An Artificial Neuron that can mimic the functions of human cells has been created
Linking the brain and other human body cells with computers is probably the dream of every scientist. Ray Kurzweil, an engineer at Google predicted that humans and computer will become hybrids by around 2030. “Our thinking then will be a hybrid of biological and non-biological thinking,” he said. The bigger and more complex the cloud, the more advanced our thinking. By the time we get to the late 2030s or the early 2040s, Kurzweil believes our thinking will be predominately non-biological.
Scientists at Karolinska Institutet have managed to build a fully functional neuron by using organic bioelectronics. This artificial neuron contain no ‘living’ parts, but is capable of mimicking the function of a human nerve cell and communicate in the same way as our own neurons do.
Neurons are isolated from each other and communicate with the help of chemical signals, commonly called neurotransmitters or signal substances. Inside a neuron, these chemical signals are converted to an electrical action potential, which travels along the axon of the neuron until it reaches the end. Here at the synapse, the electrical signal is converted to the release of chemical signals, which via diffusion can relay the signal to the next nerve cell. The primary technique for neuronal stimulation in human cells is based on electrical stimulation. However, scientists at the Swedish Medical Nanoscience Centre (SMNC) at Karolinska Institutet’s Department of Neuroscience in collaboration with collegues at Linkoping University, have now created an organic bioelectronic device that is capable of receiving chemical signals, which it can then relay to human cells.
The Swedish Medical Nanoscience Center at Karolinska Institutet is uniquely positioned within the medical faculty where medical problems guide the nanoscience development within a setting that offers a blend of technological, pre-clinical and clinical expertise.The Swedish Medical Nanoscience Center acts as a knowledge hub on the national and international arena, forming a physical platform where scientists from the fields of medicine and engineering intimately collaborate in real life. This fosters a new breed of scientists with true interdisciplinary knowledge.
“Our artificial neuron is made of conductive polymers and it functions like a human neuron”, says lead investigator Agneta Richter-Dahlfors, professor of cellular microbiology. “The sensing component of the artificial neuron senses a change in chemical signals in one dish, and translates this into an electrical signal. This electrical signal is next translated into the release of the neurotransmitter acetylcholine in a second dish, whose effect on living human cells can be monitored.“ Agneta Richter-Dahlfors.
The research team presented their journal to Biosensors & Bioelectronics. Biosensors & Bioelectronics is the principal international journal devoted to research, design, development and application of biosensors and bioelectronics.
It is an interdisciplinary journal serving professionals with an interest in the exploitation of biological materials and designs in novel diagnostic and electronic devices including sensors, DNA chips, electronic noses, lab-on-a-chip and ?-TAS. Biosensors are defined as analytical devices incorporating a biological material e.g. tissue, microorganisms, organelles, cell receptors, enzymes, antibodies, nucleic acids, natural products etc, a biologically derived material e.g. recombinant antibodies, engineered proteins, aptamers etc or a biomimic e.g. synthetic receptors, biomimetic catalysts, combinatorial ligands, imprinted polymers etc intimately associated with or integrated within a physicochemical transducer or transducing microsystem, which may be optical, electrochemical, thermometric, piezoelectric, magnetic or micromechanical. Biosensors usually yield a digital electronic signal which is proportional to the concentration of a specific analyte or group of analytes.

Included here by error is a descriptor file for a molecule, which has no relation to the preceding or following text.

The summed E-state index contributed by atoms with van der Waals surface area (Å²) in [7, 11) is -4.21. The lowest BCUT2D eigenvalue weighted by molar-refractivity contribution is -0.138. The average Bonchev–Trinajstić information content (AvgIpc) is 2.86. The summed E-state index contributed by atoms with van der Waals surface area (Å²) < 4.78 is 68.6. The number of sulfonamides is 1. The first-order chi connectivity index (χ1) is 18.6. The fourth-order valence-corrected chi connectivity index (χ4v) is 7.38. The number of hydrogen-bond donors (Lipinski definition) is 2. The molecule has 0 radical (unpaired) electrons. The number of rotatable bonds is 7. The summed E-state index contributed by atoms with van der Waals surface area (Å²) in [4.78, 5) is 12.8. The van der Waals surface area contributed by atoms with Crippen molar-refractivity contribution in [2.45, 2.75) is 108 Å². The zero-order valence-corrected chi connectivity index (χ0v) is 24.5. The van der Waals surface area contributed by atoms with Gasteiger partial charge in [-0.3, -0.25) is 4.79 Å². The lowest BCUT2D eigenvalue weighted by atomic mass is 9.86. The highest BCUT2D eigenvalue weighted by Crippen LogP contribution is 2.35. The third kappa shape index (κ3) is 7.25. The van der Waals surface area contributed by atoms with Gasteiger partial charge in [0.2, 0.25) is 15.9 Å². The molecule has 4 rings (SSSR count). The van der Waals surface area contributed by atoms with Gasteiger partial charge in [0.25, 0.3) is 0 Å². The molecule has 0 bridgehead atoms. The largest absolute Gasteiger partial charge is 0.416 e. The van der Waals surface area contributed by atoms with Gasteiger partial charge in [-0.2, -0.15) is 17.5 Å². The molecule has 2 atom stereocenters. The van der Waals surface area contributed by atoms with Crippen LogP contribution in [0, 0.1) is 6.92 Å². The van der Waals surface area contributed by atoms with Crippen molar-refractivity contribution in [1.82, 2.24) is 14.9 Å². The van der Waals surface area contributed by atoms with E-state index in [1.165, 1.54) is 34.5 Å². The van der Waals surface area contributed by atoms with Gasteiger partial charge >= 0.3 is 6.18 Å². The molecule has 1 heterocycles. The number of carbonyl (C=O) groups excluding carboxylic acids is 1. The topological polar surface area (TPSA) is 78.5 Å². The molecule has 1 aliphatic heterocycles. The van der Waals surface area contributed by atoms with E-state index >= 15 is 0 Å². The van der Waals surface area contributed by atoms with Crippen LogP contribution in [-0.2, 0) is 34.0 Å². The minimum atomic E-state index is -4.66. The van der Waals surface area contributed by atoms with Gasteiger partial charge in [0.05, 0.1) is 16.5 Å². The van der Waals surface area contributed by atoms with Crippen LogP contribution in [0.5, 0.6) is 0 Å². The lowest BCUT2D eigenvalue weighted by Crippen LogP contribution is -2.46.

The team hopes the research will improve treatments for neurologial disorders which currently rely on traditional electrical stimulation. The new technique makes it possible to stimulate neurons based on specific chemical signals received from different parts of the body. In the future, this may help physicians to bypass damaged nerve cells and restore neural function.
“Next, we would like to miniaturize this device to enable implantation into the human body”, says Agneta Richer-Dahlfors. “We foresee that in the future, by adding the concept of wireless communication, the biosensor could be placed in one part of the body, and trigger release of neurotransmitters at distant locations. Using such auto-regulated sensing and delivery, or possibly a remote control, new and exciting opportunities for future research and treatment of neurological disorders can be envisaged.”
The emerging field of Bioelectronics seeks to exploit biology in conjunction with electronics in a wider context encompassing, for example, biological fuel cells, bionics and biomaterials for information processing, information storage, electronic components and actuators. A key aspect is the interface between biological materials and micro- and nano-electronics.
The invention of a neuron that can mimic the functions of human nerve cells means that people are playing God and soon robots will rule the world. Stephen Hawking said that the development of full artificial intelligence could spell the end of the human race. This is because the AI would take off on its own, and re-design itself at an ever increasing rate, whereas the human race is limited by slow biological evolution. Computers are more efficient than human beings and a group of scientists managed to link the communication between computers and the human brain this probably means that besides scientists creating human-like robots they can also make a normal human robotic or artificial.